In Mets debut, Tim Tebow absorbs fans' love, ready to 'embrace the grind'

PORT ST. LUCIE, Fla. - They shrieked the moment they spotted him on the baseball field. They gave him a standing ovation after each round of batting practice. The lively crowd, nearing almost 600, even cheered him during calisthenics.

Tim Tebow, the legendary Florida quarterback and newest member of the New York Mets organization, captivated this sleepy town Monday morning, with kids skipping school and adults calling in sick from work.

There was 10-year-old Jacquee Methot standing by the fence behind home plate, holding a portrait of Tebow, painted by her older sister, calling out his name.

Uh, any reason you’re not in school?

“It’s a historical field trip,’’ she said, as adults cheered her answer.

Andy Favata, a University of Florida alumnus with a Gator tattoo on his left ankle, and wearing a Tebow jersey from his days at UF, brought along his 13-year-old daughter, Bella.

Shouldn’t she be in school with the rest of her seventh-grade class?

“She felt sick today,’’ Favata said. “So it was take-your-daughter-to-work day. We had to be here.’’

It was like that everywhere you looked among the legion of Tebow fans, some disguised as Mets fans, with a first-hand look at one of the most popular athletes in all of Florida who once led the Gators to two national championships while also winning the Heisman Trophy.

“I can’t think of a sports figure in today’s game that would have more of an impact,’’ said Paul Taglieri, Mets’ director of minor league facilities, “Maybe a rock star. Or Jay-Z. But not an athlete.

“In Florida, he’s an icon.’’

The Mets’ minor-league complex was swarming with 70 media members, a hovering news helicopter, and 577 fans, many wearing the new Mets Tebow jerseys, vintage Tebow Florida Gator jerseys, or even jerseys from his days with the Denver Broncos.

“Usually, we have maybe a Mom or Dad here,’’ Taglieri said. “A couple of scouts. And that’s about it. Nothing like this.’’

Mary West, 65, was one of the first to buy a Mets Tebow jersey from the gift shop, yes, with the same No. 15 and orange-and-blue color scheme as his football days. Only she was wearing a $28 youth version, (“That’s all I could afford," she says) instead of the $119.99 authentic jerseys that became the best-seller on the Mets’ website in a matter of minutes.

Psst, don’t tell anyone, but she’s actually from Eden Prairie, Minn., and a diehard Minnesota Twins fan. It didn’t stop her from yelling to Tebow as he strolled by: “Go for it, Tebow! I hope you make it!’’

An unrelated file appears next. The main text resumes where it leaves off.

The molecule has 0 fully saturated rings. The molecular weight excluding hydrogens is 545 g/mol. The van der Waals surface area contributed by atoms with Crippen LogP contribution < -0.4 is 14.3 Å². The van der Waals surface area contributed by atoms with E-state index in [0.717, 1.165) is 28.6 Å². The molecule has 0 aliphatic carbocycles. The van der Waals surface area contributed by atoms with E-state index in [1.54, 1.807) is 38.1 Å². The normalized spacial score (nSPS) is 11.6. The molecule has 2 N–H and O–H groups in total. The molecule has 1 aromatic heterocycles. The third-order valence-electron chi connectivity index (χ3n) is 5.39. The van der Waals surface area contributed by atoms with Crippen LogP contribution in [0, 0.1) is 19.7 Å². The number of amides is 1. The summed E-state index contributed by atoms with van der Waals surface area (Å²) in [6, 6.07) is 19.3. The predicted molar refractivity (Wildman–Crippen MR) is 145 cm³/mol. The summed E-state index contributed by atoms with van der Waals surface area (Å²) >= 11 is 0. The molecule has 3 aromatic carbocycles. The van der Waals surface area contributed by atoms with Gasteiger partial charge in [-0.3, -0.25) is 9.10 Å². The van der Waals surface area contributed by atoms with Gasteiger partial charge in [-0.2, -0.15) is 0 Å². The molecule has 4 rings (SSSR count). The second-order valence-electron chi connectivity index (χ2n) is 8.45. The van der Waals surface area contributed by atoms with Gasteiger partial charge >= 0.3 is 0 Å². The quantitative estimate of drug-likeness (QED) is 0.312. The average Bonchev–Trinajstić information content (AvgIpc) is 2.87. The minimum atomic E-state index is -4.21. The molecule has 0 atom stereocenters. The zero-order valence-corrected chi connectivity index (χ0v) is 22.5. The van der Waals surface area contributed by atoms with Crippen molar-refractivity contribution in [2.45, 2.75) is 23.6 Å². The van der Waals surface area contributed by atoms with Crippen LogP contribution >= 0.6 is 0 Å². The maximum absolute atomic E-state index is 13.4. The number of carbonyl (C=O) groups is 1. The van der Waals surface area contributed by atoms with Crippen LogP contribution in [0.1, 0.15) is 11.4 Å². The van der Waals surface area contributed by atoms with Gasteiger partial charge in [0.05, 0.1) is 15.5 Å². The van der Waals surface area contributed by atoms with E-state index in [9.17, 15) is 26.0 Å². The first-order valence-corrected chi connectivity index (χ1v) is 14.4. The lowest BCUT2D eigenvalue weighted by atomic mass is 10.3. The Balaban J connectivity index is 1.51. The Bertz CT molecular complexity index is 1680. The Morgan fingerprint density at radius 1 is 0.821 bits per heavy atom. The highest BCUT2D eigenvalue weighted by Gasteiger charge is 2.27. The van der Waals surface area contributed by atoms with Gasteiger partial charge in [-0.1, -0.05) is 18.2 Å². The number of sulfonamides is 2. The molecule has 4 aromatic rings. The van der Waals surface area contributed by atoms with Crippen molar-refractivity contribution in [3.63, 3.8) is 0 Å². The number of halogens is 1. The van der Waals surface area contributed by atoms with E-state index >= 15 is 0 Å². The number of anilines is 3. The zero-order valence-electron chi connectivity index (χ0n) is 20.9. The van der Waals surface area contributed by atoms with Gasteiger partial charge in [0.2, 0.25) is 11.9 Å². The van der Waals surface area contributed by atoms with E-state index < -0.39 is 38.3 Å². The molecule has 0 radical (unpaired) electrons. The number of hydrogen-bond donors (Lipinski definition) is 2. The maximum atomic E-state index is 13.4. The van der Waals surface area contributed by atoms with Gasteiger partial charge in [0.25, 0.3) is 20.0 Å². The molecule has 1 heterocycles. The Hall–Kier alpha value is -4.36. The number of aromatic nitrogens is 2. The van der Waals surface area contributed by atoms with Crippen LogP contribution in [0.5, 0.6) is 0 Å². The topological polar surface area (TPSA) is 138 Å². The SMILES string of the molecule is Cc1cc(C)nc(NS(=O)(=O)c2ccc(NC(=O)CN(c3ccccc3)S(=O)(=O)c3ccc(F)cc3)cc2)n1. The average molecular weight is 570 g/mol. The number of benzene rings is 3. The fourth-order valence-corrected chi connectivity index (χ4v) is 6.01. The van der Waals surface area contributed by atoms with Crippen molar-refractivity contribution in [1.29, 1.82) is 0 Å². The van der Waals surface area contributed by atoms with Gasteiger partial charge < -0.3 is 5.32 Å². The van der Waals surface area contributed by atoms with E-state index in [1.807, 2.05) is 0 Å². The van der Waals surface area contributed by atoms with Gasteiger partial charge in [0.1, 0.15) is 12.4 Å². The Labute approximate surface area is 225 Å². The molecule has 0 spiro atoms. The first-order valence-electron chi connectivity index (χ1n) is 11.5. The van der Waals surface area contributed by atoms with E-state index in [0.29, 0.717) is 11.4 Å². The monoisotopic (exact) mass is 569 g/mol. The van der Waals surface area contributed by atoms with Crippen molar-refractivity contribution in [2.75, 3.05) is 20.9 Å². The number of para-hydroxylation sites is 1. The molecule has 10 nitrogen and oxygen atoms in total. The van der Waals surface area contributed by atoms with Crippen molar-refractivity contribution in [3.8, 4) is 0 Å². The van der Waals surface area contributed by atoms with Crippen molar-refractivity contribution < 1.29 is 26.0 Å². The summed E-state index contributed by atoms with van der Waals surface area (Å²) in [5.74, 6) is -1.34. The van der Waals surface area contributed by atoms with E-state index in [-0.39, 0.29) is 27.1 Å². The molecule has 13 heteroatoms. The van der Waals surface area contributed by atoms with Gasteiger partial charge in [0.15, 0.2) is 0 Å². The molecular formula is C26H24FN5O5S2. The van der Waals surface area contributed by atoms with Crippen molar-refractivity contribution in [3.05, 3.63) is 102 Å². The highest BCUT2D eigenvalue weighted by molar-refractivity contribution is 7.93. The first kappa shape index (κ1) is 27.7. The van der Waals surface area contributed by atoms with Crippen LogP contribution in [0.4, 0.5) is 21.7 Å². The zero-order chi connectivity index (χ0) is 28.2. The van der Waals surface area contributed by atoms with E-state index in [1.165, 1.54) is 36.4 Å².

Tebow, stopped, smiled, and dropped the two bats he was carrying while trying to fist-pump the fans lined up to touch him as he walked between fields.

It was a genuine lovefest all morning at the Mets’ spring-training complex, with temperatures in the 90’s with stifling humidity and $3 bottled waters the only thing selling more than Tebow jerseys.

Tebow turned and smiled when fans asked for a picture during a water break. He smiled when someone asked whether he actually knew Peyton Manning. He picked up the baseballs after batting practice, and even hauled a bag of balls to the dugout, not unlike the 57 other minor league hopefuls who joined him in this instructional league camp.

Tebow, 29, loved his first day as a Met, and baseball workouts sure are easier than those NFL two-a-days, but he did feel a little old when he walked into the minor-league complex as the only player born in the '80s - and no one else older than 25. They wanted to hear stories from his glory days in the college, or the time he led the Broncos past the Pittsburgh Steelers in a 2011 wild-card game.

"Hi, Mr. Tebow, do you mind if I can take a picture with you?’’ 

No one knows if Day 1 in the Mets’ three-week instructional league camp will be the highlight of his professional baseball career. No one is giving him a realistic chance of ever reaching the big leagues, let alone ever becoming a star like Bo Jackson. There are plenty of major league and minor-league players, along with baseball executives, who are convinced this is nothing more than a farce.

Tebow hears the critics, and says he’ll respond only with his actions, truly believing he will wind up in the major leagues one day. If not, he will hardly consider himself a failure.

“A lot of people might say, “You have a chip on your shoulder,’’’ Tebow said. “Well, I guess I have a little chip. But it’s not really the naysayers. It’s more that I want to prove the coaches right, the Mets’ organization, my teammates, and try to be the best player I can.